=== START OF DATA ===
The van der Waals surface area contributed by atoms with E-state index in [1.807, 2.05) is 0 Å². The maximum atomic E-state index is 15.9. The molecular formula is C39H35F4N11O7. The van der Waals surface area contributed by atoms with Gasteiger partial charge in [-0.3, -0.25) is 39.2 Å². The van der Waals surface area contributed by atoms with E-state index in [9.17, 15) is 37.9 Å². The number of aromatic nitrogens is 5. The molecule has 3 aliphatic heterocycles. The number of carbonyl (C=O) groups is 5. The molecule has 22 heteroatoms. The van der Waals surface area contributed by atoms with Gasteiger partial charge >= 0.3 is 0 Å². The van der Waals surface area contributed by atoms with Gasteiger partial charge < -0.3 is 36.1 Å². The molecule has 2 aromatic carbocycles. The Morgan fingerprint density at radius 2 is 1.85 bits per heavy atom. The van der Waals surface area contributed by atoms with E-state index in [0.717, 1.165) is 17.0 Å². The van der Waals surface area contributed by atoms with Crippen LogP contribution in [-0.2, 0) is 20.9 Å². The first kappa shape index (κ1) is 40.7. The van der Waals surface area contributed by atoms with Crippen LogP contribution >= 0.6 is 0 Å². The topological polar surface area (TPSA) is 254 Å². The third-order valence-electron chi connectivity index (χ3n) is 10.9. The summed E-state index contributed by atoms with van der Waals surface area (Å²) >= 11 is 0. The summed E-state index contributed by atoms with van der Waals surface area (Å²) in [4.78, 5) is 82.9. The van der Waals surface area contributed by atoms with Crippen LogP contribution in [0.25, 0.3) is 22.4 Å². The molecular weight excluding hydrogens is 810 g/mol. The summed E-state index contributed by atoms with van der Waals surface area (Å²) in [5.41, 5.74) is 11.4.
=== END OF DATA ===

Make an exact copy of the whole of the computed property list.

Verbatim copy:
The van der Waals surface area contributed by atoms with E-state index in [1.807, 2.05) is 0 Å². The maximum atomic E-state index is 15.9. The molecular formula is C39H35F4N11O7. The van der Waals surface area contributed by atoms with Gasteiger partial charge in [-0.3, -0.25) is 39.2 Å². The van der Waals surface area contributed by atoms with E-state index in [9.17, 15) is 37.9 Å². The number of aromatic nitrogens is 5. The molecule has 3 aliphatic heterocycles. The number of carbonyl (C=O) groups is 5. The molecule has 22 heteroatoms. The van der Waals surface area contributed by atoms with Gasteiger partial charge >= 0.3 is 0 Å². The van der Waals surface area contributed by atoms with Gasteiger partial charge < -0.3 is 36.1 Å². The molecule has 2 aromatic carbocycles. The Morgan fingerprint density at radius 2 is 1.85 bits per heavy atom. The van der Waals surface area contributed by atoms with E-state index in [0.717, 1.165) is 17.0 Å². The van der Waals surface area contributed by atoms with Crippen LogP contribution in [-0.2, 0) is 20.9 Å². The first kappa shape index (κ1) is 40.7. The van der Waals surface area contributed by atoms with Crippen LogP contribution >= 0.6 is 0 Å². The topological polar surface area (TPSA) is 254 Å². The third-order valence-electron chi connectivity index (χ3n) is 10.9. The summed E-state index contributed by atoms with van der Waals surface area (Å²) >= 11 is 0. The summed E-state index contributed by atoms with van der Waals surface area (Å²) in [4.78, 5) is 82.9. The van der Waals surface area contributed by atoms with Crippen LogP contribution in [0.25, 0.3) is 22.4 Å². The molecular weight excluding hydrogens is 810 g/mol. The summed E-state index contributed by atoms with van der Waals surface area (Å²) in [5.41, 5.74) is 11.4.